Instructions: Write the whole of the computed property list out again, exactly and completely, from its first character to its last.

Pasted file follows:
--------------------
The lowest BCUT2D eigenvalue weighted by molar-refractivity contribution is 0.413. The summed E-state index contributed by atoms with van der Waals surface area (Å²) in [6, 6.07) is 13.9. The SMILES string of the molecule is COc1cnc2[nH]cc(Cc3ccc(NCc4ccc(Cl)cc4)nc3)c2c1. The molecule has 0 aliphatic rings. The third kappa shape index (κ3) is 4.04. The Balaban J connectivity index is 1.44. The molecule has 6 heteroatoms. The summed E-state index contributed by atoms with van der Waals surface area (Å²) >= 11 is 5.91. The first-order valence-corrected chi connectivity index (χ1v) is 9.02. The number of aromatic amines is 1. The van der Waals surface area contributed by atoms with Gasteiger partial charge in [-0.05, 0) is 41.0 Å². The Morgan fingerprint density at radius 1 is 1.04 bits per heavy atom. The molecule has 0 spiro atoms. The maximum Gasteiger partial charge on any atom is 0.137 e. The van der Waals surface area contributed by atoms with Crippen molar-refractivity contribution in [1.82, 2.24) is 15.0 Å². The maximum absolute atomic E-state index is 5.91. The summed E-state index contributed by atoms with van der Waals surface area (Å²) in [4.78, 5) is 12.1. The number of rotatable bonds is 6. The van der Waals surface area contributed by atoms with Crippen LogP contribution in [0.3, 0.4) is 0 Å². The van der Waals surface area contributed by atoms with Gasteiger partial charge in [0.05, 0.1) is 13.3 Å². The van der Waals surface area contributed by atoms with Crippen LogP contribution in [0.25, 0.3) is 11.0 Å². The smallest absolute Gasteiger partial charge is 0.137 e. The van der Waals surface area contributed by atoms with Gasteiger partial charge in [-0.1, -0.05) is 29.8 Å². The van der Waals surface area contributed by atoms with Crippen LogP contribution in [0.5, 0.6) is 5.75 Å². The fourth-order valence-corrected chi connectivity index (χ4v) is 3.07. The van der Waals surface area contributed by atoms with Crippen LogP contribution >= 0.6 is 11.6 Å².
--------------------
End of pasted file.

The lowest BCUT2D eigenvalue weighted by molar-refractivity contribution is 0.413. The summed E-state index contributed by atoms with van der Waals surface area (Å²) in [6, 6.07) is 13.9. The SMILES string of the molecule is COc1cnc2[nH]cc(Cc3ccc(NCc4ccc(Cl)cc4)nc3)c2c1. The molecule has 0 aliphatic rings. The third kappa shape index (κ3) is 4.04. The Balaban J connectivity index is 1.44. The molecule has 6 heteroatoms. The summed E-state index contributed by atoms with van der Waals surface area (Å²) >= 11 is 5.91. The first-order valence-corrected chi connectivity index (χ1v) is 9.02. The number of aromatic amines is 1. The van der Waals surface area contributed by atoms with Gasteiger partial charge in [-0.05, 0) is 41.0 Å². The Morgan fingerprint density at radius 1 is 1.04 bits per heavy atom. The molecule has 0 spiro atoms. The maximum Gasteiger partial charge on any atom is 0.137 e. The van der Waals surface area contributed by atoms with Crippen molar-refractivity contribution in [1.82, 2.24) is 15.0 Å². The maximum absolute atomic E-state index is 5.91. The summed E-state index contributed by atoms with van der Waals surface area (Å²) in [4.78, 5) is 12.1. The number of rotatable bonds is 6. The van der Waals surface area contributed by atoms with Crippen LogP contribution in [0.3, 0.4) is 0 Å². The van der Waals surface area contributed by atoms with Gasteiger partial charge in [0.05, 0.1) is 13.3 Å². The van der Waals surface area contributed by atoms with Crippen LogP contribution in [0.25, 0.3) is 11.0 Å². The smallest absolute Gasteiger partial charge is 0.137 e. The van der Waals surface area contributed by atoms with Gasteiger partial charge in [-0.1, -0.05) is 29.8 Å². The van der Waals surface area contributed by atoms with Crippen LogP contribution in [0.5, 0.6) is 5.75 Å². The fourth-order valence-corrected chi connectivity index (χ4v) is 3.07. The van der Waals surface area contributed by atoms with Crippen LogP contribution >= 0.6 is 11.6 Å².